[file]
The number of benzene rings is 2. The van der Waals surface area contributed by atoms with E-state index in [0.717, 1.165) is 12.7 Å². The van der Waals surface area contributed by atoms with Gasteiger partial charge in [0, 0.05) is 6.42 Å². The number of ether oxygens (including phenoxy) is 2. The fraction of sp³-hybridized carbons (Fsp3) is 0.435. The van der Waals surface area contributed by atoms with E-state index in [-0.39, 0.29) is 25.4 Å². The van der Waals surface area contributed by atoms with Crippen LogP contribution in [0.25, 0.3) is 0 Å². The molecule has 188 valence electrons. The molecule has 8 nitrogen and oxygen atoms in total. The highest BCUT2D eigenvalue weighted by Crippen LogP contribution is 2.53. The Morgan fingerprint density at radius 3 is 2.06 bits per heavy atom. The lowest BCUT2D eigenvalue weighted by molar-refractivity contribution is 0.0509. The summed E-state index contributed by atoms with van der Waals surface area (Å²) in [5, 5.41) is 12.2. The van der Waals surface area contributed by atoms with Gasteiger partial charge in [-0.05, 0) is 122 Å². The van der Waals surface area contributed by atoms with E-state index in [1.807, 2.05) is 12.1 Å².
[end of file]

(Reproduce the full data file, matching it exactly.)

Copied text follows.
The number of benzene rings is 2. The van der Waals surface area contributed by atoms with E-state index in [0.717, 1.165) is 12.7 Å². The van der Waals surface area contributed by atoms with Gasteiger partial charge in [0, 0.05) is 6.42 Å². The number of ether oxygens (including phenoxy) is 2. The fraction of sp³-hybridized carbons (Fsp3) is 0.435. The van der Waals surface area contributed by atoms with E-state index in [-0.39, 0.29) is 25.4 Å². The van der Waals surface area contributed by atoms with Crippen LogP contribution in [0.25, 0.3) is 0 Å². The molecule has 188 valence electrons. The molecule has 8 nitrogen and oxygen atoms in total. The highest BCUT2D eigenvalue weighted by Crippen LogP contribution is 2.53. The Morgan fingerprint density at radius 3 is 2.06 bits per heavy atom. The lowest BCUT2D eigenvalue weighted by molar-refractivity contribution is 0.0509. The summed E-state index contributed by atoms with van der Waals surface area (Å²) in [5, 5.41) is 12.2. The van der Waals surface area contributed by atoms with Gasteiger partial charge in [-0.05, 0) is 122 Å². The van der Waals surface area contributed by atoms with E-state index in [1.807, 2.05) is 12.1 Å².